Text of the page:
Vitreous Abnormalities Secondary to Surgery
Incarceration of vitreous in the wound during cataract or vitreous surgery can lead to many postoperative complications. Following cataract surgery with vitreous incarceration, there is increased risk of infectious endophthalmitis, epithelial ingrowth, hypotony, shallow anterior chamber, peripheral anterior synechiae, and secondary glaucoma. Incarcerated vitreous in the wound and iridovitreal adhesions may cause chronic ocular discomfort with inflammation, cystoid macular edema, and optic nerve head edema (Irvine-Gass syndrome). These complications may be reduced by disconnecting any vitreous from anterior adhesions and incarcerations through vitrectomy.
Retinal detachment can be caused by contraction of vitreous incarcerated in cataract or vitrectomy incisions. Such detachments may be rhegmatogenous or tractional and may require treatment with vitrectomy and/or scleral buckling surgery (see Chapter 20).
The risk of complications from vitreous loss during cataract surgery can be sharply reduced by careful anterior vitrectomy followed by meticulous closure of all wounds. For further discussion of the complications of cataract surgery and their management, see BCSC Section 11, Lens and Cataract. For information about postoperative endophthalmitis, see BCSC Section 9, Uveitis and Ocular Inflammation.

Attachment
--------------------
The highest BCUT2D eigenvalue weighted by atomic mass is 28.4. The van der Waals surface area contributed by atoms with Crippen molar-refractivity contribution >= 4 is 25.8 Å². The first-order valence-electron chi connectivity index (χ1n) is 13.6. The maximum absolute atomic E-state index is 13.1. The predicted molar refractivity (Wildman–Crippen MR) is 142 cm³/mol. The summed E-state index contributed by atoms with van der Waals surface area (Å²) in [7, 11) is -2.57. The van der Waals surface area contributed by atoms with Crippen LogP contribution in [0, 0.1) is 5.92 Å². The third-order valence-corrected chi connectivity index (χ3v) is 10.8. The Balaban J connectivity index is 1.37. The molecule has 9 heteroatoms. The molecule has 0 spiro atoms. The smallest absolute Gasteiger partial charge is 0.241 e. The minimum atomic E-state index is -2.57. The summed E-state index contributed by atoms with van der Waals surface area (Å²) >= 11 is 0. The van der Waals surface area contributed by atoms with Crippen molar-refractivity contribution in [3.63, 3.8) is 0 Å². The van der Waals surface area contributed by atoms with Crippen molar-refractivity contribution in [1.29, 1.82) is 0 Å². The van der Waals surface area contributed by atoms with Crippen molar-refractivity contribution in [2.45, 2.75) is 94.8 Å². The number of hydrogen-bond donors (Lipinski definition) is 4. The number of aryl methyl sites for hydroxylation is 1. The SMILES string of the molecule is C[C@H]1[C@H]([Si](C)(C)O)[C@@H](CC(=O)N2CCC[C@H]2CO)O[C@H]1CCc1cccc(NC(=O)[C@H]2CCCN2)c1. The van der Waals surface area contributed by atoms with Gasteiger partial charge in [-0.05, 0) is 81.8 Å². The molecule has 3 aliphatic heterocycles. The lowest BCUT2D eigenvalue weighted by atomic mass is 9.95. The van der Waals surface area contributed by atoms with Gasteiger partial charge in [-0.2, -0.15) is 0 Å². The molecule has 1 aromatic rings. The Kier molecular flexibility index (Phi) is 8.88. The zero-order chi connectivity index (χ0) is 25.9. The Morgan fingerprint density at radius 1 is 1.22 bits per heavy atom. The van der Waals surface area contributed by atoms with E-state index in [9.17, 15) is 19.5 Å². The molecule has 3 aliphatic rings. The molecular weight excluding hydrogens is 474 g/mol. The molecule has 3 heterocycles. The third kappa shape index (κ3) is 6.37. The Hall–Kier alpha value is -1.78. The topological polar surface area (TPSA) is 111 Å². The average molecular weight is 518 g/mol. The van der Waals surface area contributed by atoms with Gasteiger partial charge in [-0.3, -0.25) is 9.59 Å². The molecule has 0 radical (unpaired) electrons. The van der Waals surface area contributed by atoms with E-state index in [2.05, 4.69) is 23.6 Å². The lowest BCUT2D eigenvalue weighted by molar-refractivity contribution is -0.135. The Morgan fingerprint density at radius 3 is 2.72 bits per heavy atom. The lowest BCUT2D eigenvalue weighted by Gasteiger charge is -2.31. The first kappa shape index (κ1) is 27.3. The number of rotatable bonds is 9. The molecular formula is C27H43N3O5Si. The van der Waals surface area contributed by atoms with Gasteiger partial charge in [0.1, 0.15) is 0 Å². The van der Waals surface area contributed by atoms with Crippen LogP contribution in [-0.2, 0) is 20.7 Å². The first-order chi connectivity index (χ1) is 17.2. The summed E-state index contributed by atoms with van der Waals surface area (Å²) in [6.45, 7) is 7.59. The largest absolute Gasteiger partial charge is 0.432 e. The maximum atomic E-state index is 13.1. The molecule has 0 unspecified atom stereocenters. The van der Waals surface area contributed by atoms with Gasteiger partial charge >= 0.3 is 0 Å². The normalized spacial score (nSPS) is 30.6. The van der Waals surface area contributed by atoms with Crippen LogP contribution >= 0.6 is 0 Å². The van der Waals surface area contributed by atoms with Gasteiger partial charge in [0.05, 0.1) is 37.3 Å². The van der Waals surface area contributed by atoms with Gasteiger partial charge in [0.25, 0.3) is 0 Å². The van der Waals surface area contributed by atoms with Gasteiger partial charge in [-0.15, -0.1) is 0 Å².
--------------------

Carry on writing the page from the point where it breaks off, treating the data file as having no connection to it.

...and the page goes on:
Harbour JW, Smiddy WE, Rubsamen PE, Murray TG, Davis JL, Flynn HW Jr. Pars plana vitrectomy for chronic pseudophakic cystoid macular edema. Am J Ophthalmol. 1995;120(3):302–307.
Excerpted from BCSC 2020-2021 series: Section 10 - Glaucoma. For more information and to purchase the entire series, please visit https://www.aao.org/bcsc.